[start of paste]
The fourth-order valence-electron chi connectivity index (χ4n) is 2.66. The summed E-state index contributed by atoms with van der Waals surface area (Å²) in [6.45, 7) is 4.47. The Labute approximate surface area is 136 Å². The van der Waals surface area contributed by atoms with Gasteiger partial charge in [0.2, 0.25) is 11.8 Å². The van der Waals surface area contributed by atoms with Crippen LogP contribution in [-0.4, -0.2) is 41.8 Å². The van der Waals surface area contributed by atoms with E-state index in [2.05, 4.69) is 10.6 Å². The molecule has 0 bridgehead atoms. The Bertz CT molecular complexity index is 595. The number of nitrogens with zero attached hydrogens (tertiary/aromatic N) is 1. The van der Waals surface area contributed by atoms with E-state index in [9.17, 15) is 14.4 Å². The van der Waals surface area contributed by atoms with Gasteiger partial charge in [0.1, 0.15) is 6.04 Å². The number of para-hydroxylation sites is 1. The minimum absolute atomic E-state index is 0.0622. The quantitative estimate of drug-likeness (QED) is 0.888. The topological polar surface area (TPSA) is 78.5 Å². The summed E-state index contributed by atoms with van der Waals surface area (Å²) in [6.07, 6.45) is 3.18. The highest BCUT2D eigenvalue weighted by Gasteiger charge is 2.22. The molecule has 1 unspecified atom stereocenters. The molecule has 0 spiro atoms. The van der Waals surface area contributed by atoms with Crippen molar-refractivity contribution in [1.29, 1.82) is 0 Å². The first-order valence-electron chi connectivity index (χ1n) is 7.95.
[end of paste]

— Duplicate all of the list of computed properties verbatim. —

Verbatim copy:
The fourth-order valence-electron chi connectivity index (χ4n) is 2.66. The summed E-state index contributed by atoms with van der Waals surface area (Å²) in [6.45, 7) is 4.47. The Labute approximate surface area is 136 Å². The van der Waals surface area contributed by atoms with Gasteiger partial charge in [0.2, 0.25) is 11.8 Å². The van der Waals surface area contributed by atoms with Crippen LogP contribution in [-0.4, -0.2) is 41.8 Å². The van der Waals surface area contributed by atoms with E-state index in [2.05, 4.69) is 10.6 Å². The molecule has 0 bridgehead atoms. The Bertz CT molecular complexity index is 595. The number of nitrogens with zero attached hydrogens (tertiary/aromatic N) is 1. The van der Waals surface area contributed by atoms with E-state index in [9.17, 15) is 14.4 Å². The van der Waals surface area contributed by atoms with Gasteiger partial charge in [0.1, 0.15) is 6.04 Å². The number of para-hydroxylation sites is 1. The minimum absolute atomic E-state index is 0.0622. The quantitative estimate of drug-likeness (QED) is 0.888. The topological polar surface area (TPSA) is 78.5 Å². The summed E-state index contributed by atoms with van der Waals surface area (Å²) in [6.07, 6.45) is 3.18. The highest BCUT2D eigenvalue weighted by Gasteiger charge is 2.22. The molecule has 1 unspecified atom stereocenters. The molecule has 0 spiro atoms. The van der Waals surface area contributed by atoms with Crippen molar-refractivity contribution in [1.29, 1.82) is 0 Å². The first-order valence-electron chi connectivity index (χ1n) is 7.95.